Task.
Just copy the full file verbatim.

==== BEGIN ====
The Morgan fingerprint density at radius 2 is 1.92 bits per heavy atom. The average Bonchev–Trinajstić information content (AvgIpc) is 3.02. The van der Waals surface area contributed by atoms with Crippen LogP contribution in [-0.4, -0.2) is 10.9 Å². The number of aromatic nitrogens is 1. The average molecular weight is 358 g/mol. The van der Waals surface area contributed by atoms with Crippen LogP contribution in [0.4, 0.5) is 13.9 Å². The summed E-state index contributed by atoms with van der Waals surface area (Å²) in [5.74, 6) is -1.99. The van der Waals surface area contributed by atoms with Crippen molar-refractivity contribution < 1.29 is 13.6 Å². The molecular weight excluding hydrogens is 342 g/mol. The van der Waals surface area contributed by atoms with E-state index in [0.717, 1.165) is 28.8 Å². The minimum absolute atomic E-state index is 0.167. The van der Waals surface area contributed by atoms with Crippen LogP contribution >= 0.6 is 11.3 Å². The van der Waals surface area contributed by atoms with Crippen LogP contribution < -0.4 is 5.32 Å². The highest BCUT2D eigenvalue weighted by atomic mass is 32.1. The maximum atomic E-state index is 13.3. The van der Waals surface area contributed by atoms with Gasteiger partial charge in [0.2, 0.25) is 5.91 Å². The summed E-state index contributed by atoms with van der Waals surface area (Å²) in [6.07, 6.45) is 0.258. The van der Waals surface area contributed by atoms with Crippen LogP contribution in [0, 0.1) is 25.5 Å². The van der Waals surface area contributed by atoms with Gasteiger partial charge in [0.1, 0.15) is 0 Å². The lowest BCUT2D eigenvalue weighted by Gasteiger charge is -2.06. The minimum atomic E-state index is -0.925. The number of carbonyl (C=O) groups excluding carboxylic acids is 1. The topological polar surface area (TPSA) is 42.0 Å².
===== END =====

The Morgan fingerprint density at radius 2 is 1.92 bits per heavy atom. The average Bonchev–Trinajstić information content (AvgIpc) is 3.02. The van der Waals surface area contributed by atoms with Crippen LogP contribution in [-0.4, -0.2) is 10.9 Å². The number of aromatic nitrogens is 1. The average molecular weight is 358 g/mol. The van der Waals surface area contributed by atoms with Crippen LogP contribution in [0.4, 0.5) is 13.9 Å². The summed E-state index contributed by atoms with van der Waals surface area (Å²) in [5.74, 6) is -1.99. The van der Waals surface area contributed by atoms with Crippen molar-refractivity contribution < 1.29 is 13.6 Å². The molecular weight excluding hydrogens is 342 g/mol. The van der Waals surface area contributed by atoms with E-state index in [0.717, 1.165) is 28.8 Å². The minimum absolute atomic E-state index is 0.167. The van der Waals surface area contributed by atoms with Crippen LogP contribution >= 0.6 is 11.3 Å². The van der Waals surface area contributed by atoms with Crippen LogP contribution < -0.4 is 5.32 Å². The highest BCUT2D eigenvalue weighted by atomic mass is 32.1. The maximum atomic E-state index is 13.3. The van der Waals surface area contributed by atoms with Gasteiger partial charge in [0.2, 0.25) is 5.91 Å². The summed E-state index contributed by atoms with van der Waals surface area (Å²) in [6.07, 6.45) is 0.258. The van der Waals surface area contributed by atoms with Crippen LogP contribution in [0, 0.1) is 25.5 Å². The van der Waals surface area contributed by atoms with Gasteiger partial charge in [0.1, 0.15) is 0 Å². The lowest BCUT2D eigenvalue weighted by Gasteiger charge is -2.06. The minimum atomic E-state index is -0.925. The number of carbonyl (C=O) groups excluding carboxylic acids is 1. The topological polar surface area (TPSA) is 42.0 Å².